Posts filtered by tags: Duke University[x]


Boosted by celebrity endorsements and a controversial research program, clinics are peddling stem cell autism treatments questioned by experts

A researcher holds a box containing vials of human embryonic Stem Cell cultures from the freezer at the Burnham Institute on November 3, 2004 in La Jolla, California. Sandy Huffaker/Getty Images From Central America to Ukraine, unlicensed clinics are offering stem cell therapies as a treatment for autism.  Stem cells used mainly to treat blood disease. Their effectiveness on autism is unproven and the FDA has not licensed their use for the condition. One prominent clinic providing such tre...
Tags: Facebook, Home Depot, UK, Hollywood, Science, Instagram, US, Trends, Ukraine, Cnn, Autism, News UK, Stem Cells, Josh Brolin, Fda, Mel Gibson

'Ocean 100': Small group of companies dominates ocean economy

Most of the revenues extracted from use of the world's oceans is concentrated among 100 transnational corporations. Dubbed the "Ocean 100" by researchers at Duke University and Stockholm University, these "blue economy" companies collectively generated $1.1 trillion in revenues in 2018, according to research published Wednesday in the journal Science Advances. If the group were a country, it would have the world's 16th-largest economy, roughly equivalent to the gross domestic product (GDP) of M...
Tags: Science, Duke University, Stockholm University

The cancer microbiome reveals which bacteria live in tumors

Biomedical engineers at Duke University have devised an algorithm to remove contaminated microbial genetic information from The Cancer Genome Atlas (TCGA). With a clearer picture of the microbiota living in various organs in both healthy and cancerous states, researchers will now be able to find new biomarkers of disease and better understand how numerous cancers affect the human body.
Tags: Science, Duke University

A third of US families face a different kind of poverty

Before the pandemic, one-third of U.S. households with children were already "net worth poor," lacking enough financial resources to sustain their families for three months at a poverty level, finds new research from Duke University. In 2019, 57 percent of Black families and 50 percent of Latino families with children were poor in terms of net worth. By comparison, the rate for White families was 24 percent.
Tags: Science, US, Duke University

A third of U.S. families face a different kind of poverty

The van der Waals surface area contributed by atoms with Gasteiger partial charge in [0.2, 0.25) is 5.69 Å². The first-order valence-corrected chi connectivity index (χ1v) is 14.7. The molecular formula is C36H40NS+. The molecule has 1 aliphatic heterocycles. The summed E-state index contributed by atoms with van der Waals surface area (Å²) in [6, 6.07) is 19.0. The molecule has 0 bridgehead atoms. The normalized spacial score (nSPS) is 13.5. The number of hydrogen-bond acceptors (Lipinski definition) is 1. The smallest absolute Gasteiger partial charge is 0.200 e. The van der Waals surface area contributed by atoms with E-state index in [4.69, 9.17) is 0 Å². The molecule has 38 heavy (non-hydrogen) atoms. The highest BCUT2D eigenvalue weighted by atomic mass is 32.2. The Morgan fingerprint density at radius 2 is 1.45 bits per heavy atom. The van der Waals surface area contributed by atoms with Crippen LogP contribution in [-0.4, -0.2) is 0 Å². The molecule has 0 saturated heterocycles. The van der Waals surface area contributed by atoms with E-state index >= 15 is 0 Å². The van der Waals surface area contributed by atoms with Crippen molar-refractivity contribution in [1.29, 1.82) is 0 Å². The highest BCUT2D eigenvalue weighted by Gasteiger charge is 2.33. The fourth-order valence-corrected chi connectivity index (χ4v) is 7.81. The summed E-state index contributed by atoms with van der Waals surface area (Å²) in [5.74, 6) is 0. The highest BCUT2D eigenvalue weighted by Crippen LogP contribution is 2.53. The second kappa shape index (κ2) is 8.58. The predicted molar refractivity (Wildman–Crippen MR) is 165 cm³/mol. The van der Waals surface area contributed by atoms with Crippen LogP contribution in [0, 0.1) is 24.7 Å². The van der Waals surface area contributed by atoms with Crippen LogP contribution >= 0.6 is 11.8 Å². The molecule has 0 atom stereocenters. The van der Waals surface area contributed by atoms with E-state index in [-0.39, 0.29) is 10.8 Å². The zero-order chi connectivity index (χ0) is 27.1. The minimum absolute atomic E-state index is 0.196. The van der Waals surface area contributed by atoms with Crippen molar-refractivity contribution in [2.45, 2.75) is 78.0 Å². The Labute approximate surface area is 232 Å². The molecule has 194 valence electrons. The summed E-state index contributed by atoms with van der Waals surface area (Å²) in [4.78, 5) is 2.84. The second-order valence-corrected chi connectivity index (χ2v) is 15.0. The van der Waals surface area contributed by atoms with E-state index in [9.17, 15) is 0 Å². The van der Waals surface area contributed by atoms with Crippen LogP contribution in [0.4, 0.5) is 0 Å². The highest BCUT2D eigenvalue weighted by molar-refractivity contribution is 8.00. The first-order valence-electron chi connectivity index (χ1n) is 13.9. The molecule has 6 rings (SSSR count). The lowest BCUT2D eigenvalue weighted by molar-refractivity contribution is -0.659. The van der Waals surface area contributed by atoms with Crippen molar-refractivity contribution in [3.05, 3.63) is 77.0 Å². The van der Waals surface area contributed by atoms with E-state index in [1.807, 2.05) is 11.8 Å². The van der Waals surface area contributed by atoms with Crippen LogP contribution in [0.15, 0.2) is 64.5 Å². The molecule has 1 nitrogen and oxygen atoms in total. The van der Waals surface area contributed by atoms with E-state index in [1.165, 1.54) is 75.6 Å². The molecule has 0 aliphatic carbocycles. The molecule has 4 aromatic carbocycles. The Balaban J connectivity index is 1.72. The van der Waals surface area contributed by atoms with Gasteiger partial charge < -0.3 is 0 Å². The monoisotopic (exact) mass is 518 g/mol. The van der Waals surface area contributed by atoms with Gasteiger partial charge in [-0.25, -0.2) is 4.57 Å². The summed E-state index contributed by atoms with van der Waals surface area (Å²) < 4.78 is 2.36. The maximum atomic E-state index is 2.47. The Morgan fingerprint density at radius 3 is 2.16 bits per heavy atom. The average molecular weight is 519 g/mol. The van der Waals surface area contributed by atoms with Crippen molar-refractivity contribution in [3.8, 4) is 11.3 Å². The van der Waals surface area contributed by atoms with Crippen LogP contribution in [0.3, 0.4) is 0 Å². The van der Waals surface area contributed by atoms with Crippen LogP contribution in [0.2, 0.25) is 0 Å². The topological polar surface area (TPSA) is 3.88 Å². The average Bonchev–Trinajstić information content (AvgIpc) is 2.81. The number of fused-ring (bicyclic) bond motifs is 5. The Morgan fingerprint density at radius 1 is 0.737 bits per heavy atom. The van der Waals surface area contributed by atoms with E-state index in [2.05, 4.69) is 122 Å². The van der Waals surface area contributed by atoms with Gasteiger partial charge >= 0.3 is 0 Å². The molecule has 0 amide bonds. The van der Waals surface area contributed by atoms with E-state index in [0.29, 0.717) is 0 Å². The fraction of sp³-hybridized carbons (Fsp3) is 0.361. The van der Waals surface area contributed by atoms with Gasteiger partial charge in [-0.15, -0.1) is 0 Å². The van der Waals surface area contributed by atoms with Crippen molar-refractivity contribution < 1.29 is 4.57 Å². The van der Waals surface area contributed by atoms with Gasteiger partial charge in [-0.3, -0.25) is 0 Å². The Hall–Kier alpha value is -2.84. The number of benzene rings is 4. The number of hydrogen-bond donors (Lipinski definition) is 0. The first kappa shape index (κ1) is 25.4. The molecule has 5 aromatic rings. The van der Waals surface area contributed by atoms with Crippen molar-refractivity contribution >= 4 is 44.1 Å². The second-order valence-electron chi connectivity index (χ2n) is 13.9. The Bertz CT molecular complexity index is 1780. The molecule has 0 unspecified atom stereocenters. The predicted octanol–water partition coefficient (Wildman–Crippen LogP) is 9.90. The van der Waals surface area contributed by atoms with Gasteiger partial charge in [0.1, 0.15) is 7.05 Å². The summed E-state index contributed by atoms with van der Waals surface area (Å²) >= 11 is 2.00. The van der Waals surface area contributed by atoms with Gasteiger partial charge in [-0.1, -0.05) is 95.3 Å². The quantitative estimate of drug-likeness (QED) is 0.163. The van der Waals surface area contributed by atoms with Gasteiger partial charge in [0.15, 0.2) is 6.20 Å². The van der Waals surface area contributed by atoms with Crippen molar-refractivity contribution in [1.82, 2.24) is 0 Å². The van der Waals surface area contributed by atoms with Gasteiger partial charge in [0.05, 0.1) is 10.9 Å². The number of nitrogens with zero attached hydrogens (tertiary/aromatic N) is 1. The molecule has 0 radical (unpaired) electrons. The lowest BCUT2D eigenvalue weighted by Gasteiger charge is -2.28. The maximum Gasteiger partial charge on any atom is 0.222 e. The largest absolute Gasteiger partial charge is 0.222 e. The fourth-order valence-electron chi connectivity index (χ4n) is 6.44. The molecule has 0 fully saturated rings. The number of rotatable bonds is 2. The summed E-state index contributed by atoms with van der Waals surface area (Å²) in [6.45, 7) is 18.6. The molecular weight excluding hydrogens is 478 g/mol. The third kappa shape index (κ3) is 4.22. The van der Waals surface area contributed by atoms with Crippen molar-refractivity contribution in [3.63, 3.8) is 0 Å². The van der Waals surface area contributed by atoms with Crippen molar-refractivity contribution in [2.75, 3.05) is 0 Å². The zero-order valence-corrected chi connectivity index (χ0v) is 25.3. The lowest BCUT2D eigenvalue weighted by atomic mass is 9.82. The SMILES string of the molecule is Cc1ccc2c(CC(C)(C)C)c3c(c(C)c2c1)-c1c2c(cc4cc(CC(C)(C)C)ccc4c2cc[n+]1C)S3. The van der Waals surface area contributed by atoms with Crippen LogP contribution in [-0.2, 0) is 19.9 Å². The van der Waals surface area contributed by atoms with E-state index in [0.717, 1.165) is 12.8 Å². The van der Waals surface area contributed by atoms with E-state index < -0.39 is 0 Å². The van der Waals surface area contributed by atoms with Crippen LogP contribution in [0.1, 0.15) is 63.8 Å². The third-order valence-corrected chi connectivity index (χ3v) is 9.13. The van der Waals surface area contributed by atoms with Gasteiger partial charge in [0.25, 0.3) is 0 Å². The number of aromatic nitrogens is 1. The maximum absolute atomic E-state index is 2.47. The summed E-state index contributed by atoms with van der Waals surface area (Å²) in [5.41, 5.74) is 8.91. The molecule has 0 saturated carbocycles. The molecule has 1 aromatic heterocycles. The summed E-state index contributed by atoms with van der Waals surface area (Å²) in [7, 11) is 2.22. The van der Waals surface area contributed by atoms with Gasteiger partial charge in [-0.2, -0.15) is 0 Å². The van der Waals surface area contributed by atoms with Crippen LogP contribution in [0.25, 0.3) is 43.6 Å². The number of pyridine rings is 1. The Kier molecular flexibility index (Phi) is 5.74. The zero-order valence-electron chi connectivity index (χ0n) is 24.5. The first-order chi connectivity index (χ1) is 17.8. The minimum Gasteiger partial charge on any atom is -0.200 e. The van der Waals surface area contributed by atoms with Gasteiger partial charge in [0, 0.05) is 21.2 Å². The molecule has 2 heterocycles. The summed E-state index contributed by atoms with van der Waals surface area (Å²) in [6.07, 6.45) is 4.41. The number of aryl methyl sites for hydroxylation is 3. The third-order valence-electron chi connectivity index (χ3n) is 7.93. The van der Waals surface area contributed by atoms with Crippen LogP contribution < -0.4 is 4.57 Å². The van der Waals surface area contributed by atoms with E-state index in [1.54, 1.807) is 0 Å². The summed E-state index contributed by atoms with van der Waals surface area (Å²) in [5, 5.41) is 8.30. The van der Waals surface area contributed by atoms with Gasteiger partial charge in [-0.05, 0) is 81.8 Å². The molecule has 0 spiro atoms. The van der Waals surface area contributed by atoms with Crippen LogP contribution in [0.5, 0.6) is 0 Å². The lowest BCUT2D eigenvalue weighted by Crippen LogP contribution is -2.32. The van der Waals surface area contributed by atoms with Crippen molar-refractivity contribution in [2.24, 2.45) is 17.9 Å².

Before the pandemic, one-third of U.S. households with children were already "net worth poor," lacking enough financial resources to sustain their families for three months at a poverty level, finds new research from Duke University. In 2019, 57 percent of Black families and 50 percent of Latino families with children were poor in terms of net worth. By comparison, the rate for White families was 24 percent.
Tags: Science, Duke University

Light smokers may not escape nicotine addiction, study reveals

Even people who consider themselves to be casual cigarette smokers may be addicted, according to current diagnostic criteria. Researchers at Penn State College of Medicine and Duke University found that many light smokers -- those who smoke one to four cigarettes per day or fewer -- meet the criteria for nicotine addiction and should therefore be considered for treatment.
Tags: Science, Duke University, Penn State College of Medicine

Sound waves spin droplets to concentrate, separate nanoparticles

Mechanical engineers at Duke University have devised a method for spinning individual droplets of liquid to concentrate and separate nanoparticles for biomedical purposes. The technique is much more efficient than traditional centrifuge approaches, working its magic in under a minute instead of taking hours or days, and requires only a tiny fraction of the typical sample size. The invention could underline new approaches to applications ranging from precision bioassays to cancer diagnosis.
Tags: Science, Duke University

Childhood intervention can prevent 'deaths of despair'

Mortality rates among young adults are rising in the US due in part to 'deaths of despair' -- preventable deaths from suicide, drug overdoses and alcohol-related liver disease. An intensive childhood intervention program called Fast Track could help reduce these deaths by reducing risky behaviors in adolescence and young adulthood, finds new research from Duke University and the Conduct Problems Prevention Research Group.